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    $\begingroup$ Flying your boss to any function related to work is a commercial flight under most jurisdictions, and cannot be done using a PPL regardless whether you're paid or not. $\endgroup$ – falstro Jan 29 '17 at 19:04
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The rules are as follows:

  1. Privileges and limitations

    1. A holder of a PPL may, for compensation or hire, act as a crewmember of an aircraft in connection with any business or employment if—

a. the flight is only incidental to that business or employment; and
b. the aircraft does not carry passengers or property for compensation or hire.

"Compensation or hire" means income, not expenses. You can always be reimbursed for expenses such as fuels. Only income is forbidden under certain circumstances (see below).

Concerning getting income, you can be paid income if both of conditions (a) and (b) above true. That means your business cannot be anything to do with flight. If your company is Boeing or any air-travel related business, you cannot receive ANY income (even your salary) for piloting such a flight.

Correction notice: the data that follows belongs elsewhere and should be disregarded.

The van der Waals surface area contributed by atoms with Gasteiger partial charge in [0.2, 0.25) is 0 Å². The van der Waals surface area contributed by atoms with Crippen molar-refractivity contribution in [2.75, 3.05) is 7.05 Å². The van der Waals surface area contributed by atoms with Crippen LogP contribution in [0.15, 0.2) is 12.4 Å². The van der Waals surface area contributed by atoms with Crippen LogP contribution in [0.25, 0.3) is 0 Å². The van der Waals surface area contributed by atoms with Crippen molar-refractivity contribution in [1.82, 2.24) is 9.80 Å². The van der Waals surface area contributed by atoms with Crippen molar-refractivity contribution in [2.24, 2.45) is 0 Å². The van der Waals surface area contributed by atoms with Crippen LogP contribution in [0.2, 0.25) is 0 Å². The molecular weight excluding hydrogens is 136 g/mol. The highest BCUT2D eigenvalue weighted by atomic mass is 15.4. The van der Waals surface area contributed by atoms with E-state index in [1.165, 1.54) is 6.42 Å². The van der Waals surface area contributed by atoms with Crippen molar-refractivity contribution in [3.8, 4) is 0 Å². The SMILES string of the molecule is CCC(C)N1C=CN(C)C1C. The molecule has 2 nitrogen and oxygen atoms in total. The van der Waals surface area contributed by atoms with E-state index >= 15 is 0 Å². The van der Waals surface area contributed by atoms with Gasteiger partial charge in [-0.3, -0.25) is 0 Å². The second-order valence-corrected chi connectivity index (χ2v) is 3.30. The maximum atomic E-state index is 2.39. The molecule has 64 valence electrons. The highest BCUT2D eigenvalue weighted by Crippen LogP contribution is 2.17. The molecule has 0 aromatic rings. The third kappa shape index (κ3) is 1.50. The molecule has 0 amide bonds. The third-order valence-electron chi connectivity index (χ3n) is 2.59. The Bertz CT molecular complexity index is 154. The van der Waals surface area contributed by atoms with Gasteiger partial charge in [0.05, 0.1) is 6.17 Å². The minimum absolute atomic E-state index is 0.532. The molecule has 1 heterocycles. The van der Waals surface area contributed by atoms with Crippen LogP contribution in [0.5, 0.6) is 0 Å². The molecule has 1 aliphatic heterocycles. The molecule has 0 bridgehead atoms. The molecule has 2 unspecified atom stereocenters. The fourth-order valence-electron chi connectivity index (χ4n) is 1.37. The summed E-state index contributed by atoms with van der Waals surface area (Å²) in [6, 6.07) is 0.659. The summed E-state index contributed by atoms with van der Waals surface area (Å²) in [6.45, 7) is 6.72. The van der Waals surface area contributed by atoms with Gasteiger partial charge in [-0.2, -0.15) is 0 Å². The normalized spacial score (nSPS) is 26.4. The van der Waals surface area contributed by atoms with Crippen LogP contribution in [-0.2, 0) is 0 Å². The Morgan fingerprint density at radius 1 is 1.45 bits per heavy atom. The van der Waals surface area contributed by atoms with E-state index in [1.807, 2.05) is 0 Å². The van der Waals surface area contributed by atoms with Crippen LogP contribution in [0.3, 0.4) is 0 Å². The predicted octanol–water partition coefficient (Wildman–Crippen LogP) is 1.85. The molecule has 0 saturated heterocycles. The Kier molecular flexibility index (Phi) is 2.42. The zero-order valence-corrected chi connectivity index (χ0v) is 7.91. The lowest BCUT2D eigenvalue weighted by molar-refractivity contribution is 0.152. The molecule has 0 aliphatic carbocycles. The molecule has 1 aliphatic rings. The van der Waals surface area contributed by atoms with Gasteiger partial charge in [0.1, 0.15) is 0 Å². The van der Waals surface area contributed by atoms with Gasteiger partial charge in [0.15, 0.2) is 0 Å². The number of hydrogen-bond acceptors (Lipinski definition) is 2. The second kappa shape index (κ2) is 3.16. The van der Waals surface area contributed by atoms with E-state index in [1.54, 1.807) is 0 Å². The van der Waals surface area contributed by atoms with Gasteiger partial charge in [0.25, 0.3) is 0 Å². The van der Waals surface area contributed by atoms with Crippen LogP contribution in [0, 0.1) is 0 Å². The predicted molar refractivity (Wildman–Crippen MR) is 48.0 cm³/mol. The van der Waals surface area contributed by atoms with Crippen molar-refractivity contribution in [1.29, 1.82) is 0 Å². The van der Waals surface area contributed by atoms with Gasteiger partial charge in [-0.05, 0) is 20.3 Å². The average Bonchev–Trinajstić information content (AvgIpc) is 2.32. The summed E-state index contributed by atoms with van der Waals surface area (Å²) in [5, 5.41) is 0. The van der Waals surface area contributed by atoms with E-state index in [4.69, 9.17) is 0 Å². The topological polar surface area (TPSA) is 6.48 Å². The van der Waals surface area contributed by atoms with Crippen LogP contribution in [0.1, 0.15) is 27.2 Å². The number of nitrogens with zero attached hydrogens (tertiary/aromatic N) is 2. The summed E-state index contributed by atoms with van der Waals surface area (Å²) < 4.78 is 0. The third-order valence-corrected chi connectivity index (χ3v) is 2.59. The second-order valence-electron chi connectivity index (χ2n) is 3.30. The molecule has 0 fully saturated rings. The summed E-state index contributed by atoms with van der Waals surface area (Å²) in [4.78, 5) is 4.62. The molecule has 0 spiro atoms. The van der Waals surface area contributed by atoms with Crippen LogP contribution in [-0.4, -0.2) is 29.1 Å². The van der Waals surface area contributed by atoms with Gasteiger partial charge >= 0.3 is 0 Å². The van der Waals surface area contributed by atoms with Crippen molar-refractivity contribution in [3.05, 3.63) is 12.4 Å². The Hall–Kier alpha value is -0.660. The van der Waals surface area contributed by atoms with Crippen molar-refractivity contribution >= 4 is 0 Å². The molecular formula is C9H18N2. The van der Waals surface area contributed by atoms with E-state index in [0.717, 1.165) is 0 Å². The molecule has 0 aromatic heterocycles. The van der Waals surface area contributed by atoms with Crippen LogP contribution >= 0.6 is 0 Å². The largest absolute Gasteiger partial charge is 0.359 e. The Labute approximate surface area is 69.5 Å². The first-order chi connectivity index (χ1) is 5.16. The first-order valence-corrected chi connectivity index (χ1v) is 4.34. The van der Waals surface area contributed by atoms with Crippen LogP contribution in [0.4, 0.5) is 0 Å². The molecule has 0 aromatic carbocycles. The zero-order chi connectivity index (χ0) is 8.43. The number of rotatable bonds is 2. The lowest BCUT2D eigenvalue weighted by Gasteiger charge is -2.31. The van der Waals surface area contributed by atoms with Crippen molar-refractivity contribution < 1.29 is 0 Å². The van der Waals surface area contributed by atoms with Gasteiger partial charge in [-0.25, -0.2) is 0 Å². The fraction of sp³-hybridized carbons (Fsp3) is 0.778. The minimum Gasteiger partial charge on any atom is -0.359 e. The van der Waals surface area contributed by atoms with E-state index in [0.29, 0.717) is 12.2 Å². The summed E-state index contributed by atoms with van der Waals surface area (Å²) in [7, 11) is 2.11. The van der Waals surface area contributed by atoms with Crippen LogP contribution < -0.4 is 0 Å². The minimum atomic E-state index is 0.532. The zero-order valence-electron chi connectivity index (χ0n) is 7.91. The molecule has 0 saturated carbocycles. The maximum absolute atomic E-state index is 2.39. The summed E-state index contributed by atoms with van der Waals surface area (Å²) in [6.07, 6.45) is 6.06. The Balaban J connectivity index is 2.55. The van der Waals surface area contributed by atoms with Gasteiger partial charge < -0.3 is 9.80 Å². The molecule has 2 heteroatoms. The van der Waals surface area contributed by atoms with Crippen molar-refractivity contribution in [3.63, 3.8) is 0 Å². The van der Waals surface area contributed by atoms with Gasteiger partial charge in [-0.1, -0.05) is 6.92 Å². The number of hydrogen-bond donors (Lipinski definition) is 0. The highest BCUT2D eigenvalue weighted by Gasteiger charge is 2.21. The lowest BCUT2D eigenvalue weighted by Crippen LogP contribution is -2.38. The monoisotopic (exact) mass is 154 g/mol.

The aircraft cannot be used to carry paying passengers or cargo.

So, basically what this means is that if you fly anybody from your company, they can pay only the expenses of the aircraft and nothing else. You can be paid your salary, only if flying is not your job in any way. As long as you have a regular job and it is fully incidental to flying, then you can fly clients and fellow employees and receive expense reimbursement only. If you are flying clients, they cannot in any way be paying money for the flight other than direct expenses like fuel.

The usual consequence of violating these regulations is that your license to fly can be suspended or revoked. Technically speaking, flying for hire without a license is a minor criminal offense (see below), however prosecutions in the past have only been given out for egregious violations (like working for a charter company without a commercial license).

The way these regulations are enforced is the following: